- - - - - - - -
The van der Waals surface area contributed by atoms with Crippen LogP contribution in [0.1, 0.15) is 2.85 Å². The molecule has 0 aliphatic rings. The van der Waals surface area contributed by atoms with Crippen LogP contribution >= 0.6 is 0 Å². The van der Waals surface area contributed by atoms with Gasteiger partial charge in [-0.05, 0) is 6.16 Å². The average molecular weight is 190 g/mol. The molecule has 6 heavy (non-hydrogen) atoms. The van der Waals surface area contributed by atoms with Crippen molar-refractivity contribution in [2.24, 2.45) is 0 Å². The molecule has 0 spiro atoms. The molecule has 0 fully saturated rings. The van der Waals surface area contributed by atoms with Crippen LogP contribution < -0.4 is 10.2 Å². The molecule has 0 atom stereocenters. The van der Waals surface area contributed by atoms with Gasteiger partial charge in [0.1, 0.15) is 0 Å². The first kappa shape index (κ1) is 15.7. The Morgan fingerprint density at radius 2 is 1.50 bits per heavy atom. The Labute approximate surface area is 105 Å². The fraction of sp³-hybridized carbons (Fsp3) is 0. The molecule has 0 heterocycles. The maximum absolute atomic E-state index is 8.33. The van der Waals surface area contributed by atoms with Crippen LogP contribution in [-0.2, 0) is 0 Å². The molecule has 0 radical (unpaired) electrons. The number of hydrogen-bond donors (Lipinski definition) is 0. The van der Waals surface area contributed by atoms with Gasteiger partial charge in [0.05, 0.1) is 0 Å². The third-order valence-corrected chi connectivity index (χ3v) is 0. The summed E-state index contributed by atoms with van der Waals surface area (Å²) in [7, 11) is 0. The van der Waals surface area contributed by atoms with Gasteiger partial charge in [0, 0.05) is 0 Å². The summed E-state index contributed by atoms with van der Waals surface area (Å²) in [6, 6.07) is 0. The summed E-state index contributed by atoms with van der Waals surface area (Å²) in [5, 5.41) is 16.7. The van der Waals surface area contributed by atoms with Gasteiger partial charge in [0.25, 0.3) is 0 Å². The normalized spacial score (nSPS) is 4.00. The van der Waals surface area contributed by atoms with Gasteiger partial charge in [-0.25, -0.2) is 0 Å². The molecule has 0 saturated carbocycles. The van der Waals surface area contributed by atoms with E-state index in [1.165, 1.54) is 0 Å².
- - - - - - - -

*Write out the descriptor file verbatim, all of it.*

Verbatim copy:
The van der Waals surface area contributed by atoms with Crippen LogP contribution in [0.1, 0.15) is 2.85 Å². The molecule has 0 aliphatic rings. The van der Waals surface area contributed by atoms with Crippen LogP contribution >= 0.6 is 0 Å². The van der Waals surface area contributed by atoms with Gasteiger partial charge in [-0.05, 0) is 6.16 Å². The average molecular weight is 190 g/mol. The molecule has 6 heavy (non-hydrogen) atoms. The van der Waals surface area contributed by atoms with Crippen molar-refractivity contribution in [2.24, 2.45) is 0 Å². The molecule has 0 spiro atoms. The molecule has 0 fully saturated rings. The van der Waals surface area contributed by atoms with Crippen LogP contribution < -0.4 is 10.2 Å². The molecule has 0 atom stereocenters. The van der Waals surface area contributed by atoms with Gasteiger partial charge in [0.1, 0.15) is 0 Å². The first kappa shape index (κ1) is 15.7. The Morgan fingerprint density at radius 2 is 1.50 bits per heavy atom. The Labute approximate surface area is 105 Å². The fraction of sp³-hybridized carbons (Fsp3) is 0. The molecule has 0 heterocycles. The maximum absolute atomic E-state index is 8.33. The van der Waals surface area contributed by atoms with Crippen LogP contribution in [-0.2, 0) is 0 Å². The molecule has 0 radical (unpaired) electrons. The number of hydrogen-bond donors (Lipinski definition) is 0. The van der Waals surface area contributed by atoms with Gasteiger partial charge in [0.05, 0.1) is 0 Å². The third-order valence-corrected chi connectivity index (χ3v) is 0. The summed E-state index contributed by atoms with van der Waals surface area (Å²) in [7, 11) is 0. The van der Waals surface area contributed by atoms with Gasteiger partial charge in [0, 0.05) is 0 Å². The summed E-state index contributed by atoms with van der Waals surface area (Å²) in [6, 6.07) is 0. The summed E-state index contributed by atoms with van der Waals surface area (Å²) in [5, 5.41) is 16.7. The van der Waals surface area contributed by atoms with Gasteiger partial charge in [0.25, 0.3) is 0 Å². The normalized spacial score (nSPS) is 4.00. The van der Waals surface area contributed by atoms with Gasteiger partial charge in [-0.25, -0.2) is 0 Å². The molecule has 0 saturated carbocycles. The van der Waals surface area contributed by atoms with E-state index in [1.165, 1.54) is 0 Å².